LIC Life insurance of India
LIC generates more than 60% of all new premium in India and has for decades been a household name. Image Credit: Shutterstock

Dubai: Are India’s stock markets and investors better off delaying the mega IPO from the Life Insurance Corporation of India (or LIC as it is popularly known)?

As more media reports started to emerge on Friday talking about a possible delay, India’s main stock market index, Sensex, reversed a 1,000-point plus drop and is now lower by 768 points. Sure, there would have been multiple reasons for the partial improvement, as investor sentiments are still fixated with what is happening in Ukraine.

The initial plan for the LIC IPO opening date was for next week. The issue size, estimated at anywhere over Rs10 trillion, would have made it the biggest stock market float in India.

One UAE-based investment analyst is, however, pleased with any delay to the LIC IPO. “Under the current circumstances, a full subscription to this massive IPO would have been quite difficult given what would have been a high offer price,” said K.V. Shamsudheen, Director at Sharjah-based Barjeel Geojit Securities. “If an IPO of this magnitude were to enter the market now, it will create a liquidity crunch and lead to a further decline the market.”

IPO timing

A decision on whether to delay is expected shortly. With the markets closing for the weekend, the government will have some breathing space to decide what’s best. A lot of expectation was riding on the LIC’s listing and the kind of proceeds that it would have generated.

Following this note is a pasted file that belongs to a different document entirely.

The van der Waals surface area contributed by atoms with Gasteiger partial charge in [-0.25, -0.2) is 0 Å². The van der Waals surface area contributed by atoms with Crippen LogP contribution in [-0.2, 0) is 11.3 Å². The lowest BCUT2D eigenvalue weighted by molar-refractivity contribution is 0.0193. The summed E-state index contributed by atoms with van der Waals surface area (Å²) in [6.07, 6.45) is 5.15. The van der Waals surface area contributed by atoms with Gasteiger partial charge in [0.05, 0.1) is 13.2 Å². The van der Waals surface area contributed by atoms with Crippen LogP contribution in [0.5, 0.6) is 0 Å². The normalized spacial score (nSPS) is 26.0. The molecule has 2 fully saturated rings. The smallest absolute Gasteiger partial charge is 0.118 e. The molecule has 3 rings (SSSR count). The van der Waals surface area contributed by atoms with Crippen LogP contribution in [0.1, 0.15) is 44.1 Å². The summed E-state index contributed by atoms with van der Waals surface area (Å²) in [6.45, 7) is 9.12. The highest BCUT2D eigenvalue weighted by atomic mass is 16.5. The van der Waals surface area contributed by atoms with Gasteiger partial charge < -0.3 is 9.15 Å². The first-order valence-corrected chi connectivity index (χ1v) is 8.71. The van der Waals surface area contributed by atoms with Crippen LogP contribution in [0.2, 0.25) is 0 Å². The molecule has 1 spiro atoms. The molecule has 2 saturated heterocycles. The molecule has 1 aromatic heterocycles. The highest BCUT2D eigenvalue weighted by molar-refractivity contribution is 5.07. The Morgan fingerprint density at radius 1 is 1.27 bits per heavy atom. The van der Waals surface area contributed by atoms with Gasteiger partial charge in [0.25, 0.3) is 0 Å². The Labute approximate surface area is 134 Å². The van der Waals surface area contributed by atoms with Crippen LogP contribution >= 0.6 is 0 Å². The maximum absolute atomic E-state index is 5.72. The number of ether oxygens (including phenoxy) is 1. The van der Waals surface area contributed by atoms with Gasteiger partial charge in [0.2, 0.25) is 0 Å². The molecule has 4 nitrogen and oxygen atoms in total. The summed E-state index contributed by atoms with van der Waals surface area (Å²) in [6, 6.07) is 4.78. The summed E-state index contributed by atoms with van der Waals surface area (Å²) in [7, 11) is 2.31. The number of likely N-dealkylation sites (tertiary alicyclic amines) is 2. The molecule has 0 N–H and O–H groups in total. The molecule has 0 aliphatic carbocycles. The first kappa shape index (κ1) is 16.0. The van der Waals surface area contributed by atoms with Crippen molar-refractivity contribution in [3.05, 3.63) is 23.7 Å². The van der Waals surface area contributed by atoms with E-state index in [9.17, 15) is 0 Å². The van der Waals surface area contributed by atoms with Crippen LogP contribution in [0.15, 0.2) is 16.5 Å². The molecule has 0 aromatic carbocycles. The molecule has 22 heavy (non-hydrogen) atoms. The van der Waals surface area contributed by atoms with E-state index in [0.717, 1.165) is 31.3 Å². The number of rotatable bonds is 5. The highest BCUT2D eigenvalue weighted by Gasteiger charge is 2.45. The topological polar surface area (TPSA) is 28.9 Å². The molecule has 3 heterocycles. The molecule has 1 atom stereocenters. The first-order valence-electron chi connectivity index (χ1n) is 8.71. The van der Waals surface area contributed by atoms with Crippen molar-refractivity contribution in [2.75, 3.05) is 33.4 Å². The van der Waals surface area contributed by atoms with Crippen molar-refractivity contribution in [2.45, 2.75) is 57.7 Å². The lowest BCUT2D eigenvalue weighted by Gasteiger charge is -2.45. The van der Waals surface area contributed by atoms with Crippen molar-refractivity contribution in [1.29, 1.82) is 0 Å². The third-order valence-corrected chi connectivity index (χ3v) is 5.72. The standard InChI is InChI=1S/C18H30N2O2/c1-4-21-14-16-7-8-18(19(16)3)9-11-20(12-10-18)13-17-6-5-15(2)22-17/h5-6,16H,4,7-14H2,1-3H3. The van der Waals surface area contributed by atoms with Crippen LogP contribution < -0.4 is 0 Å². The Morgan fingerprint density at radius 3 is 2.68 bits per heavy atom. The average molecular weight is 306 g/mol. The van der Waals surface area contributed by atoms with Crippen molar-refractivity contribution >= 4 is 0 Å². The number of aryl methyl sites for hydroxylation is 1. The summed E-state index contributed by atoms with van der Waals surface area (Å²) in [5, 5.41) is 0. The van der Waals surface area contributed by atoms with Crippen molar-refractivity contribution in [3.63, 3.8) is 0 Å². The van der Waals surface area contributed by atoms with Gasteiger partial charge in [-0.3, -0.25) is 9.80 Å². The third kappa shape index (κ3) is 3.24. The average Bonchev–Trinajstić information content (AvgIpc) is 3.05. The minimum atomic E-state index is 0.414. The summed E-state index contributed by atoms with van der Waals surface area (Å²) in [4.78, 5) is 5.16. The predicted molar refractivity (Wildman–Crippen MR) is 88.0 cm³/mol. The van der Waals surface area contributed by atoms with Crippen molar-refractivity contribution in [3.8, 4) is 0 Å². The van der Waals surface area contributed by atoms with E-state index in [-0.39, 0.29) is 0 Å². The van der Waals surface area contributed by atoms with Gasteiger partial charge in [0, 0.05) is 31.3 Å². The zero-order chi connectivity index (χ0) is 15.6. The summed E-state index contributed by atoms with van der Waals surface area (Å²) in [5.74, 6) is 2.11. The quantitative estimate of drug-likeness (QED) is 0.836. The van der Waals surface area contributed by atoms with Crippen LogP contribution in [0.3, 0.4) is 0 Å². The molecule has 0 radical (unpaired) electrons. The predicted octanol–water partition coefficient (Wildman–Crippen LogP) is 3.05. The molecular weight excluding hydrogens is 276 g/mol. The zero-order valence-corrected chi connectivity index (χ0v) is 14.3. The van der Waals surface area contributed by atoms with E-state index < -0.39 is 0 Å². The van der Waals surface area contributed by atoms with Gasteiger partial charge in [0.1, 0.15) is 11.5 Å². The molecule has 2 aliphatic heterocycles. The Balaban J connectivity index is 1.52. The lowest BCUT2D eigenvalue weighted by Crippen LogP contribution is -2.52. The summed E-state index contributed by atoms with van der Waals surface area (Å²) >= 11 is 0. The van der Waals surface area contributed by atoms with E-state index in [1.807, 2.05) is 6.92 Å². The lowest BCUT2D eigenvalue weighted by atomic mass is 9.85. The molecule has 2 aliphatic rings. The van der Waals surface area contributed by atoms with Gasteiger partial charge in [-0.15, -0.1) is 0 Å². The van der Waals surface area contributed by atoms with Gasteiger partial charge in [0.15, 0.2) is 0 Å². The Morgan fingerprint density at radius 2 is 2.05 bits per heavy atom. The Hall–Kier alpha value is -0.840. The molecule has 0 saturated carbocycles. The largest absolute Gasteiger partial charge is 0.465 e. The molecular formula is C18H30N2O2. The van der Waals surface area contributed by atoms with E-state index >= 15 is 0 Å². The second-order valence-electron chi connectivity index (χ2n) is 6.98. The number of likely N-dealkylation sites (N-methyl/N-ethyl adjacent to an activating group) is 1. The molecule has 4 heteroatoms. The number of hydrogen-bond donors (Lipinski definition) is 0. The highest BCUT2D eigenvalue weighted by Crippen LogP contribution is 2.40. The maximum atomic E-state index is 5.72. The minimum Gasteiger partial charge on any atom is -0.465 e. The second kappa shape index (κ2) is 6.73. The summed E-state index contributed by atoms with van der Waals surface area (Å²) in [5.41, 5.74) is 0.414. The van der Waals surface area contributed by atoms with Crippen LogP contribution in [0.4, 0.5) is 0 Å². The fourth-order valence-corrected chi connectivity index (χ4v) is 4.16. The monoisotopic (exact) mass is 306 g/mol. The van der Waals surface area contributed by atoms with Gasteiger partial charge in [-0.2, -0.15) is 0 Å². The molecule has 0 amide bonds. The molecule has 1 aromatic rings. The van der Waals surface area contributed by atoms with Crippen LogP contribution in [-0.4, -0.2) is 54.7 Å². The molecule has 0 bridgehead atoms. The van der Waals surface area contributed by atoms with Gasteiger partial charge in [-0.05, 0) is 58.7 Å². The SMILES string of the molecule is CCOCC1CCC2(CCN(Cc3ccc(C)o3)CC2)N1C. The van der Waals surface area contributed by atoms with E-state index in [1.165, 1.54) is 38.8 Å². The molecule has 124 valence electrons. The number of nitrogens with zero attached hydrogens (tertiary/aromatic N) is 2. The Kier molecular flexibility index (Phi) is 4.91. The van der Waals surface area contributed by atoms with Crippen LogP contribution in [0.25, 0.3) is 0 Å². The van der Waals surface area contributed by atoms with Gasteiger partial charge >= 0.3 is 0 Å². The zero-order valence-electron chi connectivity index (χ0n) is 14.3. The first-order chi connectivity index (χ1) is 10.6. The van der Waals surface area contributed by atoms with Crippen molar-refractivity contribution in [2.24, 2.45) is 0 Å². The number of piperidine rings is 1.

Finance minister Nirmala Sitharaman has to take a bold decision to postpone to the next financial year (starting April 1). By all measure, it would be the appropriate decision.

- K.V. Shamsudheen

“Yes, there was a lot of NRI (Non-Resident Indian) interest in the IPO – but many prospective investors fail to realise that this would vacuum up all available liquidity. And the wider market would have taken a hit.”

Investors fret

The onset of the Russia-Ukraine conflict and, in particular, oil’s surge past the $110 a barrel mark has investors worried. The fear is that a prolonged spell of oil at these levels would burden India’s economic growth just as it is picking up significantly after the pandemic phase.

According to Mitul Shah, Head of Research at Reliance Securities, “Domestic equity markets closed lower (on Friday) as the geopolitical scenario continues to worsen. Soaring crude prices due to supply disruptions from Russian sanctions have further escalated the situation.”